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Helmet law change leads to increased head, facial injuries

In 2012, the state of Michigan repealed its universal motorcycle helmet law to allow riders to ride without helmets if they are over age 21, among other requirements.

By Amy Wallace
Helmet law change leads to increased head, facial injuries
A Michigan State University study has found the incidence of head and facial injuries have doubled since Michigan relaxed its motorcycle helmet laws. Photo by Bill Greenblatt/UPI | License Photo

May 26 (UPI) -- A study from Michigan State University shows head and facial injuries have doubled since the state repealed and relaxed its motorcycle helmet law.

In 2012, the state of Michigan repealed its universal motorcycle helmet law to allow riders to ride without helmets if they are over age 21, and met other requirements such as proper training and insurance coverage.

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Researchers used data from a state trauma quality improvement database to determine changes in injury rates after the state changed its helmet laws.

The study found that under the new law, the proportion of motorcycle trauma patients who were riding without helmets more than doubled from 20 percent to 44 percent compared to injuries to patients who were wearing a helmet. People not wearing helmets were twice as likely to have a craniomaxillofacial, or CMF, injury which increases the risk of death.

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"Our study demonstrates the negative impact of weakened motorcycle helmet laws leading to decreased helmet use," Dr. Nicholas S. Adams, of Michigan State University College of Human Medicine and Spectrum Health in Grand Rapids, said in a press release.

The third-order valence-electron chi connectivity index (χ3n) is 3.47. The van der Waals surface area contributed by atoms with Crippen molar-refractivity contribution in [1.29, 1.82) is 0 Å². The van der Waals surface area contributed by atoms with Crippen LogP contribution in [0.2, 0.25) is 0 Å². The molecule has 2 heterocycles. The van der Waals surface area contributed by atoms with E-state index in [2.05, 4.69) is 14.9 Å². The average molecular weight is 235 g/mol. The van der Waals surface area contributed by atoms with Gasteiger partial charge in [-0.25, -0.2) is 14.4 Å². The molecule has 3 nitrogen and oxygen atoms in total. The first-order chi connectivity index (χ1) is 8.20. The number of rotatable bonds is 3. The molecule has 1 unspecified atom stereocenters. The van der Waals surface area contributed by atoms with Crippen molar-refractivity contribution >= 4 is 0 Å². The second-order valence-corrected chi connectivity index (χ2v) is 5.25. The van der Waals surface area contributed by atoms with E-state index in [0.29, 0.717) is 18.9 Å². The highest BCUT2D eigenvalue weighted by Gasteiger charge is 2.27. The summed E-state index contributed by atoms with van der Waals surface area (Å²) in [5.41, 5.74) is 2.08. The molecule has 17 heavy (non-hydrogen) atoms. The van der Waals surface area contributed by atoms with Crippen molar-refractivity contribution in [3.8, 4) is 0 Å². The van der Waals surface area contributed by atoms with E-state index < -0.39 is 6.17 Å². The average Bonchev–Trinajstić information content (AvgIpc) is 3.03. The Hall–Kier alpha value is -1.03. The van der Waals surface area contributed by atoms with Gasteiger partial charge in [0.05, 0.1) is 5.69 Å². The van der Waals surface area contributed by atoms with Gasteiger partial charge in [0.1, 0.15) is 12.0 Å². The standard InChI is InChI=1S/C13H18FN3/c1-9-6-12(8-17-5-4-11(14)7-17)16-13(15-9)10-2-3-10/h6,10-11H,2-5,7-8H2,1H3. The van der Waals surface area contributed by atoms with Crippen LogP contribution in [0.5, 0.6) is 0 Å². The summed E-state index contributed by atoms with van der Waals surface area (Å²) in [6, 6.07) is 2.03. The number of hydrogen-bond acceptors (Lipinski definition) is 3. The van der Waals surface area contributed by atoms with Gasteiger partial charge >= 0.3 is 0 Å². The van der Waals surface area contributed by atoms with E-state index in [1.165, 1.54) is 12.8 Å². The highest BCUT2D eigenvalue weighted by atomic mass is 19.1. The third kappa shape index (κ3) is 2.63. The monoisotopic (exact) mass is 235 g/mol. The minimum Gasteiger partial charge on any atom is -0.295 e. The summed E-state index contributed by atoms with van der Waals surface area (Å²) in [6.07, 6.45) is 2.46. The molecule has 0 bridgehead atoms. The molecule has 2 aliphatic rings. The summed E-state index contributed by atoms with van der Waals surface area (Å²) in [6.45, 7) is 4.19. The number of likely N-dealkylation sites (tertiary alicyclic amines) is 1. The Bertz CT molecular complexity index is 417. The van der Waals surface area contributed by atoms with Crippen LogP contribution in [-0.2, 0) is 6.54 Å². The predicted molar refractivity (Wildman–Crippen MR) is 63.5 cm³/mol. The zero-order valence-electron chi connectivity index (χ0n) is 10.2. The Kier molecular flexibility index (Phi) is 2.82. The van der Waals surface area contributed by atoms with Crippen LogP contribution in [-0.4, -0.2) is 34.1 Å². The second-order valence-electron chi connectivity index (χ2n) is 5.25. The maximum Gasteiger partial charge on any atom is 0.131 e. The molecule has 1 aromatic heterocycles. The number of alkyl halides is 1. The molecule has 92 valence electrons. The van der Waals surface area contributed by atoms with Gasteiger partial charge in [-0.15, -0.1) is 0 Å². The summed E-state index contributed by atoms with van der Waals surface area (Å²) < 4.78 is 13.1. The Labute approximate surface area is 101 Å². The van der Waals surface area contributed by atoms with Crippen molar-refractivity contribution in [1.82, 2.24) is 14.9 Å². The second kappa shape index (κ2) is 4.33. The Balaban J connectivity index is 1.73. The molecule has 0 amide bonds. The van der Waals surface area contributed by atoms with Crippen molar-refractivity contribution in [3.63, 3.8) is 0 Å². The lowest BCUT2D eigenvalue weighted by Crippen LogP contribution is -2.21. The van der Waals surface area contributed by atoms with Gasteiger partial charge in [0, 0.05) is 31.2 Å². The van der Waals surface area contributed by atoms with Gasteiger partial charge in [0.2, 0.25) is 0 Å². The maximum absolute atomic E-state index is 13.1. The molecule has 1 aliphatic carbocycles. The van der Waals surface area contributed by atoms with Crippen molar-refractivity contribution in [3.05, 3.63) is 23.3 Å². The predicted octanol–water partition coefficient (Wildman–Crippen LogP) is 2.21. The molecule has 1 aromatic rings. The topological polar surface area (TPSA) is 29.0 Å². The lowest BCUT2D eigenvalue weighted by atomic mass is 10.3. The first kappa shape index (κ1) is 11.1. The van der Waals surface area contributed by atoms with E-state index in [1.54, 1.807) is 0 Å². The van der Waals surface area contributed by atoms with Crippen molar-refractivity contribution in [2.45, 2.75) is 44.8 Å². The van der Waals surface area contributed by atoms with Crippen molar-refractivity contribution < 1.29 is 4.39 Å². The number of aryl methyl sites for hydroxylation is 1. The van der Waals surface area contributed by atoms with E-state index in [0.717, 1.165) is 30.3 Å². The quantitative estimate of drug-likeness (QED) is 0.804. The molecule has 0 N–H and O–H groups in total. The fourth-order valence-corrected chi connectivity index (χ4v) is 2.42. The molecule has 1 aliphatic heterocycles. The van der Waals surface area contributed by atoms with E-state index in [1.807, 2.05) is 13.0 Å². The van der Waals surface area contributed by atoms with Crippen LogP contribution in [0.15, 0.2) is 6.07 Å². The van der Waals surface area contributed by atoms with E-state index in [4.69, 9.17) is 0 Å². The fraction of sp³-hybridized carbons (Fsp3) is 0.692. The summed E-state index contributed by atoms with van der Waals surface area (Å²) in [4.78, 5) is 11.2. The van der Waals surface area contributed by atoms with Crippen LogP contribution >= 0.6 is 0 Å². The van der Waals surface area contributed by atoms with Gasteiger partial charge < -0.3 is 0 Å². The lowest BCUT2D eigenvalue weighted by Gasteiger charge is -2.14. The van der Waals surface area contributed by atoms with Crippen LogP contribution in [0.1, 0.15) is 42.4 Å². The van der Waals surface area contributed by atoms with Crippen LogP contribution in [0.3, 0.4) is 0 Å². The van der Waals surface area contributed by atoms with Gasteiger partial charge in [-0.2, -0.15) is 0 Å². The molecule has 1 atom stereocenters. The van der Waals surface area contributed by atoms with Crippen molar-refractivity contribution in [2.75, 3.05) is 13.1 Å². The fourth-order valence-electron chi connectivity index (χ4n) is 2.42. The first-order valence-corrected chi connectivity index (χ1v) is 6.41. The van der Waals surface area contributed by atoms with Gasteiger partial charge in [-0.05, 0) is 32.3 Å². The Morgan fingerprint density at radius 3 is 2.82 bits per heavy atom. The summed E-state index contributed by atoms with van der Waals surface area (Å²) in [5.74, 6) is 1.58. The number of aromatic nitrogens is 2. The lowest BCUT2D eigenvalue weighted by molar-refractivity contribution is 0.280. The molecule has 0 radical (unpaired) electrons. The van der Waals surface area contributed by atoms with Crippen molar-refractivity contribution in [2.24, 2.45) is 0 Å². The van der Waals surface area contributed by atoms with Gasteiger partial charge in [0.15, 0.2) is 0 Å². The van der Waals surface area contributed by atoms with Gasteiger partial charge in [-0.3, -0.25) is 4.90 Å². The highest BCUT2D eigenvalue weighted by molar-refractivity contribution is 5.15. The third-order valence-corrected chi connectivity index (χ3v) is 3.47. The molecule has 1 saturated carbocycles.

Researchers analyzed trends in CMF injuries for three years before and three years after the state relaxed its helmet laws for a total of 4,643 motorcycle trauma patients treated at 29 Michigan trauma centers.

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The study revealed patients without helmets had higher injury severity scores. The rate of CMF injuries increased from 25.5 percent under the universal helmet law to 37.2 percent under the partial law.

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There was a 46 percent increase in overall CMF injuries, including a 28 percent increase in fractures and a 56 percent increase in soft tissue injuries, with fractures of the cheekbones increasing significantly in those not wearing helmets.

Researchers estimated that wearing a motorcycle helmet can decrease the risk of facial trauma by half.

"We urge state and national legislators to reestablish universal motorcycle helmet laws," Adams said.

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The study was published in Plastic and Reconstructive Surgery.

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